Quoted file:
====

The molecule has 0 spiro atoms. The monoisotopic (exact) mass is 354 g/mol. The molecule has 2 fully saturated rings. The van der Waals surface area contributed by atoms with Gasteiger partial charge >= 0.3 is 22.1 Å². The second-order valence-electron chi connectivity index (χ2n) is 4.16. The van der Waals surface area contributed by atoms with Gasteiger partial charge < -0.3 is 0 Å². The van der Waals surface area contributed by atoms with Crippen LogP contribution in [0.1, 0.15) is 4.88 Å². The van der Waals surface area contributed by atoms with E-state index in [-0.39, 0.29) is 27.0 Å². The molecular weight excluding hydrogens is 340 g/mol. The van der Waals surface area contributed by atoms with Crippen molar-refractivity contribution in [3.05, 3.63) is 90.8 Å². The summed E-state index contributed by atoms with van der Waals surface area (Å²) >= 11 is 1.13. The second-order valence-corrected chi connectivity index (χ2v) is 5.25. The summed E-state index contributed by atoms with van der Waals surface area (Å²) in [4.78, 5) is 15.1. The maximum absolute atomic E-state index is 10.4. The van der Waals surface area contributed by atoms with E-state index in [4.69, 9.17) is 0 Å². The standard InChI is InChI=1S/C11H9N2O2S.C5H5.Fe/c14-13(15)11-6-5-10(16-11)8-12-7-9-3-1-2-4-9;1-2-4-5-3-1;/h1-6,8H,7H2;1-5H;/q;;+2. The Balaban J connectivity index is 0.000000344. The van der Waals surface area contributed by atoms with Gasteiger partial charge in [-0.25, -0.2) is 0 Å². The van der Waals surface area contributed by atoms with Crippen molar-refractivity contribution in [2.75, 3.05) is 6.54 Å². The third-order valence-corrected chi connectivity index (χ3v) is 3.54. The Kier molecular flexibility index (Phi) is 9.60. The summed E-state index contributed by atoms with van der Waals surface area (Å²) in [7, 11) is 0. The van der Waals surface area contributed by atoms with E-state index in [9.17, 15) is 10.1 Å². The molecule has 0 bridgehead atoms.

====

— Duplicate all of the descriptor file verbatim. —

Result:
The molecule has 0 spiro atoms. The monoisotopic (exact) mass is 354 g/mol. The molecule has 2 fully saturated rings. The van der Waals surface area contributed by atoms with Gasteiger partial charge >= 0.3 is 22.1 Å². The second-order valence-electron chi connectivity index (χ2n) is 4.16. The van der Waals surface area contributed by atoms with Gasteiger partial charge < -0.3 is 0 Å². The van der Waals surface area contributed by atoms with Crippen LogP contribution in [0.1, 0.15) is 4.88 Å². The van der Waals surface area contributed by atoms with E-state index in [-0.39, 0.29) is 27.0 Å². The molecular weight excluding hydrogens is 340 g/mol. The van der Waals surface area contributed by atoms with Crippen molar-refractivity contribution in [3.05, 3.63) is 90.8 Å². The summed E-state index contributed by atoms with van der Waals surface area (Å²) >= 11 is 1.13. The second-order valence-corrected chi connectivity index (χ2v) is 5.25. The summed E-state index contributed by atoms with van der Waals surface area (Å²) in [4.78, 5) is 15.1. The maximum absolute atomic E-state index is 10.4. The van der Waals surface area contributed by atoms with E-state index in [4.69, 9.17) is 0 Å². The standard InChI is InChI=1S/C11H9N2O2S.C5H5.Fe/c14-13(15)11-6-5-10(16-11)8-12-7-9-3-1-2-4-9;1-2-4-5-3-1;/h1-6,8H,7H2;1-5H;/q;;+2. The Balaban J connectivity index is 0.000000344. The van der Waals surface area contributed by atoms with Gasteiger partial charge in [-0.25, -0.2) is 0 Å². The van der Waals surface area contributed by atoms with Crippen molar-refractivity contribution in [2.75, 3.05) is 6.54 Å². The third-order valence-corrected chi connectivity index (χ3v) is 3.54. The Kier molecular flexibility index (Phi) is 9.60. The summed E-state index contributed by atoms with van der Waals surface area (Å²) in [7, 11) is 0. The van der Waals surface area contributed by atoms with E-state index in [9.17, 15) is 10.1 Å². The molecule has 0 bridgehead atoms.